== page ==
Traffic and publicity

As of 2006, Slashdot had approximately 5.5 million users per month.[citation needed] As of January 2013, the site's Alexa rank is 2,000, with the average user spending 3 minutes and 18 seconds per day on the site and 82,665 sites linking in.[1] The primary stories on the site consist of a short synopsis paragraph, a link to the original story, and a lengthy discussion section, all contributed by users. Discussion on stories can get up to 10,000 posts per day. Slashdot has been considered a pioneer in user-driven content, influencing other sites such as Google News and Wikipedia.[64][65] However, there has been a dip in readership as of 2011, primarily due to the increase of technology-related blogs and Twitter feeds.[66] In 2002, approximately 50% of Slashdot's traffic consisted of people who simply check out the headlines and click through, while others participate in discussion boards and take part in the community.[67] Many links in Slashdot stories caused the linked site to get swamped by heavy traffic and its server to collapse. This is known as the "Slashdot effect",[64][67] a term which was first coined on February 15, 1999 that refers to an article about a "new generation of niche Web portals driving unprecedented amounts of traffic to sites of interest".[65][68] Today, most major websites can handle the surge of traffic, but the effect continues to occur on smaller or independent sites.[69] These sites are then said to have been Slashdotted. Slashdot has received over twenty awards, including People's Voice Awards in 2000 in both of the categories for which it was nominated (Best Community Site and Best News Site).[70] It was also voted as one of Newsweek's favorite technology Web sites and rated in Yahoo!'s Top 100 Web sites as the "Best Geek Hangout" (2001).[71] The main antagonists in the 2004 novel Century Rain, by Alastair Reynolds – The Slashers – are named after Slashdot users.[72] The site was mentioned briefly in the 2000 novel Cosmonaut Keep, written by Ken MacLeod.[73] Several celebrities have stated that they either checked t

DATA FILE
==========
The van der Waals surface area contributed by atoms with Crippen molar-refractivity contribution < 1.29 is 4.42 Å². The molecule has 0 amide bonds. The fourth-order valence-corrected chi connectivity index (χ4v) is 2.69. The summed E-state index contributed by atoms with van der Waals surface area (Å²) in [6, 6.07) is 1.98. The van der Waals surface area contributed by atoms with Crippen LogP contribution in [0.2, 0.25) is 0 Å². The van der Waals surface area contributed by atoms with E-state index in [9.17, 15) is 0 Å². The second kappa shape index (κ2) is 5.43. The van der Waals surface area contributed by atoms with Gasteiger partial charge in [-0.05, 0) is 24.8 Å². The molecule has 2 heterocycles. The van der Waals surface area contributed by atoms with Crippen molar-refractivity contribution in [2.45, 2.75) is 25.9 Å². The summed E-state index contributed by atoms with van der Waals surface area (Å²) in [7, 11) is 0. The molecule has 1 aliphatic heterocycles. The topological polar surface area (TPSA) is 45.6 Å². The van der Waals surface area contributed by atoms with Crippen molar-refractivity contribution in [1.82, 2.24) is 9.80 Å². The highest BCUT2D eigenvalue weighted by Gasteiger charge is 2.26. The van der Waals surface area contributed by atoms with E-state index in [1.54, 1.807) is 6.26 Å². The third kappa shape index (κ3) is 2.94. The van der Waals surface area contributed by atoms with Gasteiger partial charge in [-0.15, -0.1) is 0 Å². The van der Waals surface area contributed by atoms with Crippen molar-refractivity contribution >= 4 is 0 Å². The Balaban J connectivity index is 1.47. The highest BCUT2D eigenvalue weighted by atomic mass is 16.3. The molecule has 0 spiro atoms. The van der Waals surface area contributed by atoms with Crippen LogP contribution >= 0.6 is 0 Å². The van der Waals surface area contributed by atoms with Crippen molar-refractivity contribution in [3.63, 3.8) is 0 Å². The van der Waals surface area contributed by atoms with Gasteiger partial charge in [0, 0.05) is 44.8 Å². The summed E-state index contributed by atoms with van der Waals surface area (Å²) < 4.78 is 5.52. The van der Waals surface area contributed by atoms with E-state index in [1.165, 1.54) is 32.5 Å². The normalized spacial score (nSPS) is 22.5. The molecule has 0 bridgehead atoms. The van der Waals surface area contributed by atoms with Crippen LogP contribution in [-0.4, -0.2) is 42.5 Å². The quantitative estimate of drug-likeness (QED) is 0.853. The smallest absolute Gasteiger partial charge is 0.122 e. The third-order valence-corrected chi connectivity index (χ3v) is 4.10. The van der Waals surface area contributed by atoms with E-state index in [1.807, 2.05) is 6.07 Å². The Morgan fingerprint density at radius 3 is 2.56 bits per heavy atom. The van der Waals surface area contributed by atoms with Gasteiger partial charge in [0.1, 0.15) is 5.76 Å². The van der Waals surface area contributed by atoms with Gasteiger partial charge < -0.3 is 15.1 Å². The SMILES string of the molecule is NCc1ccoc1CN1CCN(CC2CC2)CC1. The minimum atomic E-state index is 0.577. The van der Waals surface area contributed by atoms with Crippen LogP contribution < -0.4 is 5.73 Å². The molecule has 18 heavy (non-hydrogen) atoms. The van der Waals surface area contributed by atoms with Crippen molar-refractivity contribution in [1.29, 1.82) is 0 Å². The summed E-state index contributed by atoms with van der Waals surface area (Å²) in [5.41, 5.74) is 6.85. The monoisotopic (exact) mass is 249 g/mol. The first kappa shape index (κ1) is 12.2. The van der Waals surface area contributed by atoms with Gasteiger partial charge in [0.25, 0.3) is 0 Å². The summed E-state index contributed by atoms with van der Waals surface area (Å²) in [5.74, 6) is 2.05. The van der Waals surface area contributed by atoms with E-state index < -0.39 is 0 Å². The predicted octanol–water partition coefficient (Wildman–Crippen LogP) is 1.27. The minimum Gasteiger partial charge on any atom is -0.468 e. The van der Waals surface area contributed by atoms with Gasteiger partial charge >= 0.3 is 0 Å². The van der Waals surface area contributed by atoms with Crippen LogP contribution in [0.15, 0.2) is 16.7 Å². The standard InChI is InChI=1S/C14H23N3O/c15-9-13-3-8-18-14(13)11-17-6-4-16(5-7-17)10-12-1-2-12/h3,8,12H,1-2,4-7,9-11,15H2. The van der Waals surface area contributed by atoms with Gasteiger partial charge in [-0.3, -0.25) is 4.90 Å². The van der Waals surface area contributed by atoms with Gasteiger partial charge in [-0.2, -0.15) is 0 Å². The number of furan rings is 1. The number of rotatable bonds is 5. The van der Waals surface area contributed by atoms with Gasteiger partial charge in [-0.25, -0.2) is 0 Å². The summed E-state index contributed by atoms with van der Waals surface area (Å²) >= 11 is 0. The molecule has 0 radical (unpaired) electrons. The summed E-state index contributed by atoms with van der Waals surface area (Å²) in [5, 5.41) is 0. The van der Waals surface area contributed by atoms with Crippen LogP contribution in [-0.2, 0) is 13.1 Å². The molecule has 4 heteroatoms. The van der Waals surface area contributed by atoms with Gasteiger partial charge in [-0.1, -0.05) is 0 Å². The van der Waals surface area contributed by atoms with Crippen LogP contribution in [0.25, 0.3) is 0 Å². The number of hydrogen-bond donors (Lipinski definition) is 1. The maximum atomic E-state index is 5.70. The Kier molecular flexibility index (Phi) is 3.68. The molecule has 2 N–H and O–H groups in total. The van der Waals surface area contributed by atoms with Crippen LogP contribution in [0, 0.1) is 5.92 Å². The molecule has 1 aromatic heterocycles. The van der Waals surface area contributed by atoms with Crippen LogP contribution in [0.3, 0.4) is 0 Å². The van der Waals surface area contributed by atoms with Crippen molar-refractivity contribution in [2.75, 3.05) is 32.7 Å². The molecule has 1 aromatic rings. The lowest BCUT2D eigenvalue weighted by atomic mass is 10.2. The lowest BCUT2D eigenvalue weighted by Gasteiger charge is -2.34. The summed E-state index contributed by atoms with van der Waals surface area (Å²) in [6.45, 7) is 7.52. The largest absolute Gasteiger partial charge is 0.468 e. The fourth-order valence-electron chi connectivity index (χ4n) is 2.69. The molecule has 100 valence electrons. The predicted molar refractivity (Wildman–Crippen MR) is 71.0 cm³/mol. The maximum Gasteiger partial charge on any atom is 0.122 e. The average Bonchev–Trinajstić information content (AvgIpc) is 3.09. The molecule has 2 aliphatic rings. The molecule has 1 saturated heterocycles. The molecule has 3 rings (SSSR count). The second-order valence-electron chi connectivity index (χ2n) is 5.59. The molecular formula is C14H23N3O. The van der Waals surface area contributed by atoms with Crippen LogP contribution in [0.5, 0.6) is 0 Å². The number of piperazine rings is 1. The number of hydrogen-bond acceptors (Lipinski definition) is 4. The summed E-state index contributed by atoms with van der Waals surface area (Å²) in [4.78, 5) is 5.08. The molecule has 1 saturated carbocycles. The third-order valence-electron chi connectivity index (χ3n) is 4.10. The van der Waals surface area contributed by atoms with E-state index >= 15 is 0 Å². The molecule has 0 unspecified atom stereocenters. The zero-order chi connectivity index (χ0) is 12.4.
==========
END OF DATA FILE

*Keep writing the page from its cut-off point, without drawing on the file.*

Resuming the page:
e website regularly or participated in its discussion forums using an account. Some of these celebrities include: Apple co-founder Steve Wozniak,[74] writer and actor Wil Wheaton,[75] and id Software technical director John Carmack. Google News is a free news aggregator provided and operated by Google Inc, selecting most up-to-date information from thousands of publications by an automatic aggregation algorithm. Launched in September 2002, the service was tagged as a beta test for over three years until January 2006.[1] The initial idea was developed by Krishna Bharat. Introduced as a beta release in March 2002, the Google News service came out of beta on January 23, 2006. Different versions of the aggregator are available for more than 60 regions in 28 languages (as of March 15, 2012), with continuing development ongoing. As of January 2013, service in the following languages is offered: Arabic, Cantonese, Chinese, Czech, Dutch, English, French, German, Greek, Hebrew, Hindi, Hungarian, Italian, Japanese, Korean, Malayalam, Norwegian, Polish, Portuguese, Russian, Spanish, Swedish, Tamil, Telugu, Thai, Turkish, Ukrainian, and Vietnamese. The service covers news articles appearing within the past 30 days on various news websites. In total, Google News aggregates content from more than 25,000 publishers.[4] For the English language, it covers about 4,500 sites;[5] for other languages, fewer. Its front page provides roughly the first 200 characters of the article and a link to its larger content. Websites may or may not require a subscription; sites requiring subscription are noted in the article description.[6] The layout of Google News underwent a major revision on May 16, 2011. On July 14, 2011, Google introduced "Google News Badges". Moreover, the Sci/Tech section of the English Google News versions was split up into two sections: Science and Technology. It was announced that this section split would be performed on other language versions as well.[7] As of early 2013, this split had not been applied to all language versions of Google News.